According to Luís Bettencourta and Jasleen Kaurcthe at the Santa Fe Institute (http://tuvalu.santafe.edu/~bettencourt/sustainability), current state of sustainability science scholarship has two epicentres, one in Europe and another in the USA. Most Scandinavian and North American sustainability science scholars work on socio-ecological systems, and western European scholars work on socio-technical systems. The Adaptive Transition Initiative in its effort to innovate at the intersection of these two systems approaches recognizes three areas of work important for communicating sustainability science – mid-stream modulation, boundary work, and sustainability transitions.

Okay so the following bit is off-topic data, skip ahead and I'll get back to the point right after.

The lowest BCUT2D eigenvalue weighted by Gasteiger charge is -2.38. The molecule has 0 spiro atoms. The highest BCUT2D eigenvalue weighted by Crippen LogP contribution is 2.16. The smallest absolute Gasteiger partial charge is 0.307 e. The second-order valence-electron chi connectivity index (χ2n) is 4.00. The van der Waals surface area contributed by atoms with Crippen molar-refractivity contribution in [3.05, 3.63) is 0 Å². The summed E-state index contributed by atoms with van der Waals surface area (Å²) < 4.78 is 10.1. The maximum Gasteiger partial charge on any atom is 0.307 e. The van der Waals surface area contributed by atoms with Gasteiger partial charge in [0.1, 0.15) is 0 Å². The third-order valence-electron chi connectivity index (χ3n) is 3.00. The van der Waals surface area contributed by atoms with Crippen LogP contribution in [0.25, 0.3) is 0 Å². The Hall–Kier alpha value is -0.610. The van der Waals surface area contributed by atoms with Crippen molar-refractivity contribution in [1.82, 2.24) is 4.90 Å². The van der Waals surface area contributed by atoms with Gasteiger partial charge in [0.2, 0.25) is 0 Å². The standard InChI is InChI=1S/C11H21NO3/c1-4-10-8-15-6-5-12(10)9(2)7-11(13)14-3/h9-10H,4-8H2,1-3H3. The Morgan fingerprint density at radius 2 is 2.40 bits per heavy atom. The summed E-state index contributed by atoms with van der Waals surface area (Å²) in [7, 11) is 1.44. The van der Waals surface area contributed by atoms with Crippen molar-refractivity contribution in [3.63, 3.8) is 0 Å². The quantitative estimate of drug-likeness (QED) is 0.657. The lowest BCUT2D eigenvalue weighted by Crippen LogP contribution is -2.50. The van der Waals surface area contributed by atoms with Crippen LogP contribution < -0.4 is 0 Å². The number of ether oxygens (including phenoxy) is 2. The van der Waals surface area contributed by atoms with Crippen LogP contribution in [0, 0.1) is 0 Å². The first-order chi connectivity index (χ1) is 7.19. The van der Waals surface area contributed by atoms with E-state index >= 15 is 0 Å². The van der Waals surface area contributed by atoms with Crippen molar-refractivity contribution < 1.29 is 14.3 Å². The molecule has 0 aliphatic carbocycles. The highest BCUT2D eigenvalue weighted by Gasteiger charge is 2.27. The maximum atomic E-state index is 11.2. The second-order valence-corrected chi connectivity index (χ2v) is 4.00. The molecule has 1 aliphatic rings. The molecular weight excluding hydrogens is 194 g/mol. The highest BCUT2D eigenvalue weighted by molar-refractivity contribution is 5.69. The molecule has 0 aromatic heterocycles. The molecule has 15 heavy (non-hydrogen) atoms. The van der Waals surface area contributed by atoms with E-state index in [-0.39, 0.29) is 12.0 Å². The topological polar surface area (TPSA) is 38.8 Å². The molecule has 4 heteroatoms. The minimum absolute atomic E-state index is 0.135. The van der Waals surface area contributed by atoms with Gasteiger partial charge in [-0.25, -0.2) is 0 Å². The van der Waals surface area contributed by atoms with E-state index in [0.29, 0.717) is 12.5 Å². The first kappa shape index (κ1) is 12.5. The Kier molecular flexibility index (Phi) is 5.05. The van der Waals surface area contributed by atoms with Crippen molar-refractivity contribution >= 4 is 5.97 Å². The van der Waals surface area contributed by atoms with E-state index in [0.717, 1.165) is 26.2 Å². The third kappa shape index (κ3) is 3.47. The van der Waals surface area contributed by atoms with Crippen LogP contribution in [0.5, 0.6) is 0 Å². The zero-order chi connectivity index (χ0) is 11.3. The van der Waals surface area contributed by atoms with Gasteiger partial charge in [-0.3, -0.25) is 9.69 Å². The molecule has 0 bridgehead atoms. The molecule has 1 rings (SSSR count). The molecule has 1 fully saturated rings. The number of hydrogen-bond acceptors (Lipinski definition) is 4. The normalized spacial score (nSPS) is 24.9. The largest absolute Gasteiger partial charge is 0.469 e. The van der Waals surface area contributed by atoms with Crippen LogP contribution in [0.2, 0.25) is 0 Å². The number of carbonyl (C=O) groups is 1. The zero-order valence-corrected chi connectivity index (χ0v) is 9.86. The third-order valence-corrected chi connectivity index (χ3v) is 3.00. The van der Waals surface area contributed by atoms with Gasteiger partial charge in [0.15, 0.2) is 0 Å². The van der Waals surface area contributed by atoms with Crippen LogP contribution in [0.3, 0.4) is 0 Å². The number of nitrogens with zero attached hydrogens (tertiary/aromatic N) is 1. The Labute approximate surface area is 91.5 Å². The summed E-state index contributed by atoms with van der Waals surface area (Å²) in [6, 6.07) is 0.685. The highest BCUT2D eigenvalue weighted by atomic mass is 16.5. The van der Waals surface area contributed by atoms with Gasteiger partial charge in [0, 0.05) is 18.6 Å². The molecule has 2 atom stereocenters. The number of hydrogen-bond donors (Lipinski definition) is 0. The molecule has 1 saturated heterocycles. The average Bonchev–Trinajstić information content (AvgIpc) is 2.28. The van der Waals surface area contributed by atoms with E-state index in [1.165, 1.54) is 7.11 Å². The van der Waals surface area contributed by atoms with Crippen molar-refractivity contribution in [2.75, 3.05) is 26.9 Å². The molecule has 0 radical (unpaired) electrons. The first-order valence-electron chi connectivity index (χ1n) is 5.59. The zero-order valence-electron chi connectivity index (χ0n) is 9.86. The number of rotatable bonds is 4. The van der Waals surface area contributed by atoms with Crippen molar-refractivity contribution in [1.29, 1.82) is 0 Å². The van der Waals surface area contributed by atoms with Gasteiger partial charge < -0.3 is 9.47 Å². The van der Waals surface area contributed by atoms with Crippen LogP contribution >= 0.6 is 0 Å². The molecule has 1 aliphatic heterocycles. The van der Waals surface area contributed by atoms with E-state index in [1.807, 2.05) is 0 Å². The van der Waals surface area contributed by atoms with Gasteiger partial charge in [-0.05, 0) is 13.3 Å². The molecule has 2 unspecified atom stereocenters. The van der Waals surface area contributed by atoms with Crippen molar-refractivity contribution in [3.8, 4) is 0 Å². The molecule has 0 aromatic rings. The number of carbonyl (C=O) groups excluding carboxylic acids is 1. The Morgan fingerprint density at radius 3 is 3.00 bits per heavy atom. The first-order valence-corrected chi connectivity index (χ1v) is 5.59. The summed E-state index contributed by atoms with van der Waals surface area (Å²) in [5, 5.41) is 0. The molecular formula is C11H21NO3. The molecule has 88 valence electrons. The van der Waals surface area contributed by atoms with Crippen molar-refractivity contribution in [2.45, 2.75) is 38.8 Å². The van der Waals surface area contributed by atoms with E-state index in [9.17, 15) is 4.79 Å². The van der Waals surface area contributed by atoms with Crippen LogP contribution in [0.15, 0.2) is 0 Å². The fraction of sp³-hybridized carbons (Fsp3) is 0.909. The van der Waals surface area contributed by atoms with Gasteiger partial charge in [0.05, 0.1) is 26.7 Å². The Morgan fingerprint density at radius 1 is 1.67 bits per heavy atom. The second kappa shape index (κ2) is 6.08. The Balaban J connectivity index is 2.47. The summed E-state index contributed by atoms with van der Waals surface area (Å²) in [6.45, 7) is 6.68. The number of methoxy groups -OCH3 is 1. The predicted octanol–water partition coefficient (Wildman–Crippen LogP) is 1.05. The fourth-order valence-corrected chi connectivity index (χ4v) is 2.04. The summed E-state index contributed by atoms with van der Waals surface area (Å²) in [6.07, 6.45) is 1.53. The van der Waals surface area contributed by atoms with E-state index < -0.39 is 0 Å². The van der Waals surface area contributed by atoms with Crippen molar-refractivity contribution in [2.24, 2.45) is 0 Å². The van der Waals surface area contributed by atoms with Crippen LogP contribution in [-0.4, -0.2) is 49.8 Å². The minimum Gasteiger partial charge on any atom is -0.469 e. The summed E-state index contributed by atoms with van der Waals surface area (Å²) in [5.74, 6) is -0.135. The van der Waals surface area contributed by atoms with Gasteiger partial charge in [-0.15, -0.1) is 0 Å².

The concept of mid-stream modulation entails small changes in research implementation through constant interactions with social scientists that may ultimately help bring disruptive changes in end-user participation downstream. Boundary work entails mediating role of various boundary actors, processes and artifacts in such processes as adaptive co-management of agricultural and natural resources. Sustainability transitions are those changes that bring long-term transformations towards low-carbon systems of production and consumption as a result of important new policy decisions at the regime-level, also called structural change or system innovation.